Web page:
6 – Emo

Many will say they shouldn’t have found themselves in the intermediate grade in 2017, just two years after they could have won the senior championship.

But they responded in the best way possible, finishing high up in Division 1B of the league and then impressing en route to the intermediate final. They eventually claimed the title after a replayed final win over Portlaoise and went on to play three games in the Leinster club championship. A number of their younger players also played in minor and U-17 finals so they do have players coming through.

5 – Ballylinan

A first senior final appearance in 30 years and a Division 1B league title success was a good return for their senior team and their U-21s – playing on their own for the first time in a number of years after they split from their two Arles neighbours – also won the ‘B’ title.

They’ll look to build on 2017 next year – but the memory of reaching a county final and two thrilling wins over Portarlington will mean this is season they won’t forget in a hurry.

4 – Portlaoise

Senior football champions for the 10th time in 11 years and their dominance of the Laois SFC after losing the title last year hits at another spell of success.

But they’ll be disappointed by how their Leinster campaign ended, and watching their conquerors Moorefield go on to claim provincial glory will have left them kicking themselves. Their intermediate football team had a fine year too but their minors and U-21s both exited their championships without winning a game.

Their hurlers struggled in 2017 being relegated from Division 1 of the league and later from both the senior and intermediate championships. They had a decent U-21 side and they should be right in the mix for Senior ‘A’ glory next year.

3 – Ballyfin

Ballyfin will have the distinction of being the county’s only dual senior club in 2018 following their Senior ‘A’ hurling success this year, albeit by operating as a ‘Gaels’ team in both codes.

Their hurling final win over Colt Gaels buried the demons of losing to Castletown in the decider 12 months earlier while their footballers caused a big shock by beating champions Stradbally in Round 2.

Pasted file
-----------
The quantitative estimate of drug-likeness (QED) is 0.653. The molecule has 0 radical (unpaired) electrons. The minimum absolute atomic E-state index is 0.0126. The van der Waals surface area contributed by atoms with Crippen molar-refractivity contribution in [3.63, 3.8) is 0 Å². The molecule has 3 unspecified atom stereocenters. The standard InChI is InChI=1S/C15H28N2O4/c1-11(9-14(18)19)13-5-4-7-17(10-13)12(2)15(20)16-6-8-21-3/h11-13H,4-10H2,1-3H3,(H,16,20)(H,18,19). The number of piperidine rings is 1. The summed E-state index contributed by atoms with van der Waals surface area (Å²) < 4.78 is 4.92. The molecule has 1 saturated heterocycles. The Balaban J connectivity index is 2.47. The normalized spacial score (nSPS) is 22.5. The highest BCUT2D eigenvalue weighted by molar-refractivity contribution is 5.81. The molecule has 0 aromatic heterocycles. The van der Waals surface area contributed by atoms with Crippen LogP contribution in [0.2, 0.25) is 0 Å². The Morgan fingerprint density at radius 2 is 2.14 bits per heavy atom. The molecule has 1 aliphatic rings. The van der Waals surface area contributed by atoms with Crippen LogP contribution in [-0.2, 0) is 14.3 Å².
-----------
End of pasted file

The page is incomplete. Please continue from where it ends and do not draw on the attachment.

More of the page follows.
2 – Portarlington

A first senior football semi-final appearance in 16 years, a second minor title in four years and a first U-21 title since 1994 all points to as good a year as Portarlington have had since their all-conquering years of the late ’80s.

As ever all clubs will be attempting to knock Portlaoise off their perch in 2018 – and Portarlington should be as well placed as anyway.

1 – Camross

This one was a bit of a no-brainer. Senior hurling champions; minor hurling champions; U-17 hurling champions; senior and U-16 camogie champions.

Add in U-12 and U-13 championship successes, Division 1 and 4 hurling titles, a Division 5 hurling final appearance and a Division 5 football triumph. The trophy table at their Dinner Dance will be heaving. 2018 has a lot to live up to.

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Steven Miller is owner and managing editor of LaoisToday.ie. From Laois, Steven studied Journalism in DCU and has 14 years experience in the media, almost 10 of those in an editorial role. Husband of Emily, father of William and Lillian, he's happiest when he's telling stories or kicking a point.